Over the weekend, the Rod Blagojevich mess got even messier.
The Chicago Sun-Times reported on Saturday that Sen. Roland Burris admitted, in a signed affidavit, to having talked with several Blagojevich aides about the open U.S. Senate seat. That admission appears to contradict Burris' sworn testimony last month before the Illinois legislature.
In the affidavit, filed February 5th with a Democratic state lawmaker overseeing the impeachment proceedings, Burris acknowledged that he had talked about the seat to Robert Blagojevich, the governor's brother, as well as several other of the governor's advisers. Those conversations, according to the affidavit, occurred in October and November of last year -- both before and after the seat became available thanks to Barack Obama's presidential election victory. Burris wrote that Robert Blagojevich had asked Burris to make a political contribution to the governor -- which Burris says he did not do.
That appears to contradict Burris' testimony last month in front of state legislators, when he said that the only conversation he had had about the seat with a member of the governor's circle had been over the summer with Lon Monk, a former top aide to Blagojevich. That testimony occurred while Burris was fighting an active campaign to be sworn in as a U.S. senator, after Blagojevich had picked him for the seat.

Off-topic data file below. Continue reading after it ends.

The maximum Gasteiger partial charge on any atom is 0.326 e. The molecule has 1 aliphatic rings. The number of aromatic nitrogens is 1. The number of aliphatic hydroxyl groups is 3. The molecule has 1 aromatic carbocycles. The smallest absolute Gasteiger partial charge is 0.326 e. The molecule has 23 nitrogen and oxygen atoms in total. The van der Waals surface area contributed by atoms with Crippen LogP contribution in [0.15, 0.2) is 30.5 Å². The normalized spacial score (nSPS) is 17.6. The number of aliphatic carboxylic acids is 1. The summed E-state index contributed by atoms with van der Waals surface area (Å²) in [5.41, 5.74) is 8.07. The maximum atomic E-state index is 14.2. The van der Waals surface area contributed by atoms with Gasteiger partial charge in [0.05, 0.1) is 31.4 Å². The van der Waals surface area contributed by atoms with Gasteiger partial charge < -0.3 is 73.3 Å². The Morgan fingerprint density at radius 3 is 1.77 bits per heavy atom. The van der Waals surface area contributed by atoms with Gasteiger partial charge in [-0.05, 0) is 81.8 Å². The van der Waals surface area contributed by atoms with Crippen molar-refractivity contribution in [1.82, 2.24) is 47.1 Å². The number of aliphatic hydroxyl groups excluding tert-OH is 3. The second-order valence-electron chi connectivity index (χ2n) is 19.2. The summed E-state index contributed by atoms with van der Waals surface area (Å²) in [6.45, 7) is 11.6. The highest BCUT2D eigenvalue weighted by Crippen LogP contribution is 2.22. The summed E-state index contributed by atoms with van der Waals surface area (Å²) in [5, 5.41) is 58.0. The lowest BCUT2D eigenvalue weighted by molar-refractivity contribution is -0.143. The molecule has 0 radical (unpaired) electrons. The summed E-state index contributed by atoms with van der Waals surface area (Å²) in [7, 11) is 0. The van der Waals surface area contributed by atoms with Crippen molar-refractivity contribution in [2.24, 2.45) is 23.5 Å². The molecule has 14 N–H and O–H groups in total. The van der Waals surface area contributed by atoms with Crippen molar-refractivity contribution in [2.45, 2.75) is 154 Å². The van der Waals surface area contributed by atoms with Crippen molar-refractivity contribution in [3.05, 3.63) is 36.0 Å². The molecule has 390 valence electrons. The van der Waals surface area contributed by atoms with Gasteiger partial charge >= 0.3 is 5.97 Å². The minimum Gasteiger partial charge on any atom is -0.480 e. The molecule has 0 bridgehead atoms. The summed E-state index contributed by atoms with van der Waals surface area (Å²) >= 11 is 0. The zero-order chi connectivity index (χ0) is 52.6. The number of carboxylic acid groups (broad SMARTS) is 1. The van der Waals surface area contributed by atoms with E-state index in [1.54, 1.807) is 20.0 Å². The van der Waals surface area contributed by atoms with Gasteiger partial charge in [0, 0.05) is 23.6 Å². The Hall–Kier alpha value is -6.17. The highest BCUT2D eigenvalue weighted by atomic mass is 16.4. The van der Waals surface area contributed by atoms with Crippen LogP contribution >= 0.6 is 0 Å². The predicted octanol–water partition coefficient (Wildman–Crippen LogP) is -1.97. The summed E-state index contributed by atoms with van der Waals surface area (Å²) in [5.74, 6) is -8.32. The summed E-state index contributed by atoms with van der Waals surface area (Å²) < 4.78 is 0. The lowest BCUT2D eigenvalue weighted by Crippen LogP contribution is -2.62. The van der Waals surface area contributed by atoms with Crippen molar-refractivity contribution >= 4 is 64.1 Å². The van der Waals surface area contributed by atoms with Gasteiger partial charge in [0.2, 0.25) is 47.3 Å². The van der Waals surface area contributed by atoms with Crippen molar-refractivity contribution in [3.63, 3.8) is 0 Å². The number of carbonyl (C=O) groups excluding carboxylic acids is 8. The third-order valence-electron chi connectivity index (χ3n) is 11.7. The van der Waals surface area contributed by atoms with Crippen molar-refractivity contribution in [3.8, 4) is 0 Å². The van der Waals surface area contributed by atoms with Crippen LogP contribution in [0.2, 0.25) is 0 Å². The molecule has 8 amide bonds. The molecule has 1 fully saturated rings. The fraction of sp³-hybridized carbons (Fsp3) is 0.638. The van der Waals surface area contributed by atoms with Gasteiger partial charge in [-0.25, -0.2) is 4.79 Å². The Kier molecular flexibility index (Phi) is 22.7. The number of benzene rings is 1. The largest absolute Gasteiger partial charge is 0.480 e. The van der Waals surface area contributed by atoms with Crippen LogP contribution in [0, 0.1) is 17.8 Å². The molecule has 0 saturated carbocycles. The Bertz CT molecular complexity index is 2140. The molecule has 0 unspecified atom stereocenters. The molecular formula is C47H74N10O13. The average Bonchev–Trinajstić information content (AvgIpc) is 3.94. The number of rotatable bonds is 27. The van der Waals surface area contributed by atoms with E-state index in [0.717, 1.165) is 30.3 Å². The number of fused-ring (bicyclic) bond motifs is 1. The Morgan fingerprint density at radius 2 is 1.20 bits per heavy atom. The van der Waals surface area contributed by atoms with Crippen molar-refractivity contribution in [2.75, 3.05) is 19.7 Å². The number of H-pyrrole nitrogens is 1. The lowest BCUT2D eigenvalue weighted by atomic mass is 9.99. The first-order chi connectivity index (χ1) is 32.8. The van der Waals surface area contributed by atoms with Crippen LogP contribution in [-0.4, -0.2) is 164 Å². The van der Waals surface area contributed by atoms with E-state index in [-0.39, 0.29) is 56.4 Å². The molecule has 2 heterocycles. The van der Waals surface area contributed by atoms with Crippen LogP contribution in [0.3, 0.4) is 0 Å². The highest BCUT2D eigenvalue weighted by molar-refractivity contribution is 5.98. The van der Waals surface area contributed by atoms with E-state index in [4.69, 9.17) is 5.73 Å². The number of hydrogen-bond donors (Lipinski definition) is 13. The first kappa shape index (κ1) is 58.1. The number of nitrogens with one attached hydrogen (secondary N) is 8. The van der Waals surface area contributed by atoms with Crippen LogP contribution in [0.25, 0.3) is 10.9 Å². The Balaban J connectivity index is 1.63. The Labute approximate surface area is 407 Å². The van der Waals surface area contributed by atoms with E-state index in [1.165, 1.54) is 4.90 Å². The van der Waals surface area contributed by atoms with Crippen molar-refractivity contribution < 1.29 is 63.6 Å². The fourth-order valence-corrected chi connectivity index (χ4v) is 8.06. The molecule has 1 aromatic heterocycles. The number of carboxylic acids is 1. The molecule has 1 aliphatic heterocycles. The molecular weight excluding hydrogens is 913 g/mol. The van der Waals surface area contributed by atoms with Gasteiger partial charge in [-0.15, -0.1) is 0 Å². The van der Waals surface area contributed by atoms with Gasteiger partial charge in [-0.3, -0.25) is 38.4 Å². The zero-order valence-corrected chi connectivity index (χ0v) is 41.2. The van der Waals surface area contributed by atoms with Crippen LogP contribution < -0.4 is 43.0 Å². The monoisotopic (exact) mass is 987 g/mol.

At a press conference yesterday, Burris said he hadn't mentioned the other conversations in his testimony because he hadn't been asked a direct question about Robert Blagojevich. "At no time did I ever make any inconsistent statement," Burris said.
But according to the Associated Press, the transcript of Burris's testimony shows that he was specifically questioned about Robert Blagojevich, and consulted with his lawyer before responding.
There are also questions about the actions of State Representative Barbara Flynn Currie, the Democrat chairing the impeachment panel. Currie has said she received the affidavit shortly after Burris submitted it February 5th, but, believing it to be routine, she didn't read it or show it to others on the committee.
Illinois Republicans are now calling for a perjury investigation into Burris. As for Democratic leaders in the U.S. Senate, who could ultimately hold the key to Burris' fate, they seem to be taking a wait-and-see approach. A spokesman for Senate Democratic chief Harry Reid told the AP, "Senator Reid is reviewing the affidavit and will await any action by Illinois legislative leaders after they review the matter."
But in the short term, it's not clear what can be done. According to one expert who spoke to the AP, the state legislature could pass a bill calling for a special election, arguing that Burris' appointment was only temporary. But whether such a bill would gain sufficient support to pass isn't known.
Blago's fall was pretty quick. But cleaning up the mess he left may take a lot longer.